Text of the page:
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Title: The interaction of coherent acoustic phonons with electrons in semiconductor superlattices
Author: Poyser, Caroline Louise
ISNI:       0000 0004 5924 4421
Awarding Body: University of Nottingham
Current Institution: University of Nottingham
Date of Award: 2015
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This thesis presents a study of the electron-phonon interaction in an n-doped weakly coupled semiconductor superlattice (SL). Two experiments were performed which studied different aspects of this interaction. Firstly, a coherent phonon optics chip was designed. This was used in an experiment where a phonon beam was passed through the SL while an electrical bias was applied to it. The experiment provided a sensitive measurement of the effects caused by bias in the SL on the phonon beam. Secondly, a train of strain pulses was passed through the SL and the charge transferred in the device due to the strain was investigated. A coherent phonon optics chip was formed using a semiconductor superlattice as a transducer structure and a p-i-n photodiode as a coherent phonon detector on the opposite side of the substrate. The doped weakly coupled superlattice structure, which is the main subject of investigation in this thesis was grown between the transducer and detector structures. Optical access mesas were processed on both sides of the substrate to allow the application of bias to both the doped superlattice and the p-i-n structures. A photocurrent pump-probe experiment was then performed using a femtosecond laser to excite the transducer structure and activate the detection mechanism. The application of bias to the weakly coupled SL was found to cause a small attenuation to the 378 GHz phonon beam passing through it. An investigation of the possible causes of this attenuation ruled out several trivial explanations, suggesting that it was caused by the interaction between electrons and phonons in the structure. The active control of phonon amplitude by electrical means has not previously been demonstrated and may offer exciting new prospectives for phonon devices and experiments. The coherent phonon optics technique was shown to be very sensitive and it will be a useful technique to increase our understanding of future acousto-electric devices. The electrical signal that acoustic excitation caused in the SL device was investigated using a pulse shaping technique in combination with an amplified femtosecond laser. A Fabry-Perot cavity was used in the laser path to create a train of equally spaced laser pulses with an adjustable pulse spacing. Focusing these pulses on an aluminium film transducer creates a train of equally spaced acoustic pulses simulating a monochromatic acoustic wave packet. The SL was processed and electrically contacted so that the charge transferred through it due to the acoustic pulse train could be monitored using a 12.5 GHz-bandwidth digital oscilloscope. The variation in charge transfer seen as a function of the DC bias applied to the device and as a function of the total energy of the acoustic pulse train was investigated. The behavior was compared to a theoretical model developed in the style of previous theories of electrical conversion in SLs excited by electromagnetic waves. The dependencies of the charge transfer on the bias and energy of the pulse train were well reproduced in the theory. The theory predicted that magnitude of the signal in the superlattice was independent of the frequency of the acoustic pulse train. This was verified by measuring the frequency dependence of the signal seen for a variety of transducer films. The frequency dependencies seen were well explained through simulations presuming the device response was independent of train frequency. This confirms the predictions of the theory. Both the experiments detailed in this thesis have helped increase our understanding of the nature of electron-phonon interactions in superlattices. It is hoped that a fuller understanding of these interactions may be instrumental in the creation of exciting new acousto-electrical devices.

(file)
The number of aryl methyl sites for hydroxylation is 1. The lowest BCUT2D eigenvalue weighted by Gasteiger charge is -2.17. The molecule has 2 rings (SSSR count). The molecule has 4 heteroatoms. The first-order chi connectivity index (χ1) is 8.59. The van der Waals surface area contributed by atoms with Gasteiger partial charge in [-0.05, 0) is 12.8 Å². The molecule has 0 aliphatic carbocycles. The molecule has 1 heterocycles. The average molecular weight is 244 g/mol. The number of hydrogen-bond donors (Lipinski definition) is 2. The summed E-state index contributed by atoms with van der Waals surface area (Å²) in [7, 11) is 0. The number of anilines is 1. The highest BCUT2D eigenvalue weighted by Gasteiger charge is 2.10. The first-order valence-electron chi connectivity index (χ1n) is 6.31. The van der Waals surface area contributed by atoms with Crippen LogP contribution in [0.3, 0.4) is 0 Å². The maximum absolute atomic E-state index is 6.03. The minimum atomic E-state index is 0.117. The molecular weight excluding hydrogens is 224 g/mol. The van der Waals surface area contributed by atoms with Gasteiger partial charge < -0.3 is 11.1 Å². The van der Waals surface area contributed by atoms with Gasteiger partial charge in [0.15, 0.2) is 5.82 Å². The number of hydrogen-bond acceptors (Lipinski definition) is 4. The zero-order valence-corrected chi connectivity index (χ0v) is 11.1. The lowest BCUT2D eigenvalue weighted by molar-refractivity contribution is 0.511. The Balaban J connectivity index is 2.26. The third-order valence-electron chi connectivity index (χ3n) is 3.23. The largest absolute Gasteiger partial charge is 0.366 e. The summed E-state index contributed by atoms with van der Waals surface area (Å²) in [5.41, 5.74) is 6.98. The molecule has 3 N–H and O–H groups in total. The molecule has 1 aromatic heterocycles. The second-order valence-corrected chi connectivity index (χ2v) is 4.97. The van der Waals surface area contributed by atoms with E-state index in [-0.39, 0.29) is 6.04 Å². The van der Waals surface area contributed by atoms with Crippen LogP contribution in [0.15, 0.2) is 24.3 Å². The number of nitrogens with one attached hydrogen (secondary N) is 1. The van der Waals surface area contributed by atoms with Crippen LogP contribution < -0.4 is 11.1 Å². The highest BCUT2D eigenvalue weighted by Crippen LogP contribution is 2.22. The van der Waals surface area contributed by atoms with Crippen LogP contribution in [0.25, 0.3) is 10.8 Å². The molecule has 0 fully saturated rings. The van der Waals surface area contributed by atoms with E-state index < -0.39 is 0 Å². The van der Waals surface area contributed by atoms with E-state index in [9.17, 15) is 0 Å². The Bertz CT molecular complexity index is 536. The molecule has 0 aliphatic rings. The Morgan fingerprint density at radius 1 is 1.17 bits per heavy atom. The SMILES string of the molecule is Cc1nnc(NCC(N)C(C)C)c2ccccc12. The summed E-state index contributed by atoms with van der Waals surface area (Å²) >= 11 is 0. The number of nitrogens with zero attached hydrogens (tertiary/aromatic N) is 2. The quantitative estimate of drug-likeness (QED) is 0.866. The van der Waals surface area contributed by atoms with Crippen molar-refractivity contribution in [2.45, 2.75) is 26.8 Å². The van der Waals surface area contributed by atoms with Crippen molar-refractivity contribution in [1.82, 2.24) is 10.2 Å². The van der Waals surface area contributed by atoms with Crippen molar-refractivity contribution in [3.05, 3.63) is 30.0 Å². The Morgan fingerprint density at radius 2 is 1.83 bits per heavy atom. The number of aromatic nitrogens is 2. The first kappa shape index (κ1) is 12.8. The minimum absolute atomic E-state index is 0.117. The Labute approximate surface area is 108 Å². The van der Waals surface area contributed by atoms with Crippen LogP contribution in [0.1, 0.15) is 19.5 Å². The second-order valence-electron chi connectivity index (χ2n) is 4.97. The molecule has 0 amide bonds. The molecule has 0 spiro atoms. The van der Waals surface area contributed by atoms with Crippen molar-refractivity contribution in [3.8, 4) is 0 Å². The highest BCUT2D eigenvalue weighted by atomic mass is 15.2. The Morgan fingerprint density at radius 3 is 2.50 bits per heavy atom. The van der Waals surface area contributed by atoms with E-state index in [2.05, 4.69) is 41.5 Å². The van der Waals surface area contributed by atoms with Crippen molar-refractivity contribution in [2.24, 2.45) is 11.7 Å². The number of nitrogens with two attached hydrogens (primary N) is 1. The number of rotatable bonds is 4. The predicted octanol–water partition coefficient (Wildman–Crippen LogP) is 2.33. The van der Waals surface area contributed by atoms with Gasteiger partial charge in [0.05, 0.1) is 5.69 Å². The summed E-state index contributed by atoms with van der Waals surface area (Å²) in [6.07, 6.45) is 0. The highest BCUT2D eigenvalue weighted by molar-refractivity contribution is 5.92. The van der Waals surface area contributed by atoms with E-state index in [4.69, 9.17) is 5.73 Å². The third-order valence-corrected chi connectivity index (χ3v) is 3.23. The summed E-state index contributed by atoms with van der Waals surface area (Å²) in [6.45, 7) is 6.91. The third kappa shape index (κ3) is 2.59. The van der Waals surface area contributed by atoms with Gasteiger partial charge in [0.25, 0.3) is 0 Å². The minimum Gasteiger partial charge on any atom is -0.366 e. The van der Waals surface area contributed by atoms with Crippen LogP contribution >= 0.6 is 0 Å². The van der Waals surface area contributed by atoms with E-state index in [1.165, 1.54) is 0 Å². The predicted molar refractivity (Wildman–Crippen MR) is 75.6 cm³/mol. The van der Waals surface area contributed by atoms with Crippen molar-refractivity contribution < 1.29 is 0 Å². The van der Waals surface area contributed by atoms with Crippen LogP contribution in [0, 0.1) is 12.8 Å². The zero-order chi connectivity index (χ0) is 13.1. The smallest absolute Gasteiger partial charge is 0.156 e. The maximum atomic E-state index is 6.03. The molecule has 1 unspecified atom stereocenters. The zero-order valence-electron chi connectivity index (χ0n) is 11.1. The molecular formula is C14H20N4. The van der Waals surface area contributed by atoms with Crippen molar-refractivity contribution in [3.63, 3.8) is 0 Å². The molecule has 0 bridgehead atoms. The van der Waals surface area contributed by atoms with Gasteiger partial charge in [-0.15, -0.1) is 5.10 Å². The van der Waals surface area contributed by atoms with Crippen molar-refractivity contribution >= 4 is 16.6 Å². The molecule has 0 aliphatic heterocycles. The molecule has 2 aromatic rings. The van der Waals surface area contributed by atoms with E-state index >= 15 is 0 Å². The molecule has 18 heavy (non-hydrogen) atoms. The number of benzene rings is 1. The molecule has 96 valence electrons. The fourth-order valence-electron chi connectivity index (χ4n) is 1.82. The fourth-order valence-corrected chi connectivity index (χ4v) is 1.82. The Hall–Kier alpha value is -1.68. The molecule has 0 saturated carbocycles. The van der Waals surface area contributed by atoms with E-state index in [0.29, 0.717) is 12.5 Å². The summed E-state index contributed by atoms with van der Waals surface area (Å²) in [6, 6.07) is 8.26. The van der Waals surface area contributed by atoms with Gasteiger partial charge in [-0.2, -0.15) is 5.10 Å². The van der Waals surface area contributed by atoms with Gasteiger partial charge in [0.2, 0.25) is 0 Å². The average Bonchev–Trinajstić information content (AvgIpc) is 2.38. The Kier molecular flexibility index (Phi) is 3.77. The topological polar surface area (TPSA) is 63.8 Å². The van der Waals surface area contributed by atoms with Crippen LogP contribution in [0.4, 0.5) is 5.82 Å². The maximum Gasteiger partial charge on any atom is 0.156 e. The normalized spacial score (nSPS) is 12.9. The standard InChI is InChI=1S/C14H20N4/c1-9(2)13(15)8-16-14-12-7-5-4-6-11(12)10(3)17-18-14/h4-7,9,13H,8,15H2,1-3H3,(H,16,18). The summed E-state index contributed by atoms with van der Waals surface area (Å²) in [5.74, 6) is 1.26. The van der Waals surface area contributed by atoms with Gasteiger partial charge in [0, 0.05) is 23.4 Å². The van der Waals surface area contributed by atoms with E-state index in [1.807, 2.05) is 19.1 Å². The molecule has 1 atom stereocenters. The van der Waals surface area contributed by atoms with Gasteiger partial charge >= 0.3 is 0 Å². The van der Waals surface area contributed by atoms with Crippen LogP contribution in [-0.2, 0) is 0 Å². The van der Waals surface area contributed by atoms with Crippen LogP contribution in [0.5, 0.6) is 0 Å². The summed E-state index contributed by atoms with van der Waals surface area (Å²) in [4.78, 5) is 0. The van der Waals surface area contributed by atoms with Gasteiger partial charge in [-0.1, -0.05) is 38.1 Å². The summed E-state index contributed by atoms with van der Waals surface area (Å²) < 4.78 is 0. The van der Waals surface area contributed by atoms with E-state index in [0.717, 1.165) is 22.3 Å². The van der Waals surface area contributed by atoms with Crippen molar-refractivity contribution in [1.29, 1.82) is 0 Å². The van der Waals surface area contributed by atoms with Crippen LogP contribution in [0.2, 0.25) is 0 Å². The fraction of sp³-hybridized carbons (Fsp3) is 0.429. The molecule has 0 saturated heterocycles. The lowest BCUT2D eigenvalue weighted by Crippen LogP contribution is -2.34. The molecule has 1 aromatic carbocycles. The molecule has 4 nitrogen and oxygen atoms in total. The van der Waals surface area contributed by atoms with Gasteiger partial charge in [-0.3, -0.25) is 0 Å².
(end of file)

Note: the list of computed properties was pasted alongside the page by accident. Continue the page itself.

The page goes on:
Supervisor: Not available Sponsor: Not available
Qualification Name: Thesis (Ph.D.) Qualification Level: Doctoral
EThOS ID:  DOI: Not available
Keywords: QC501 Electricity and magnetism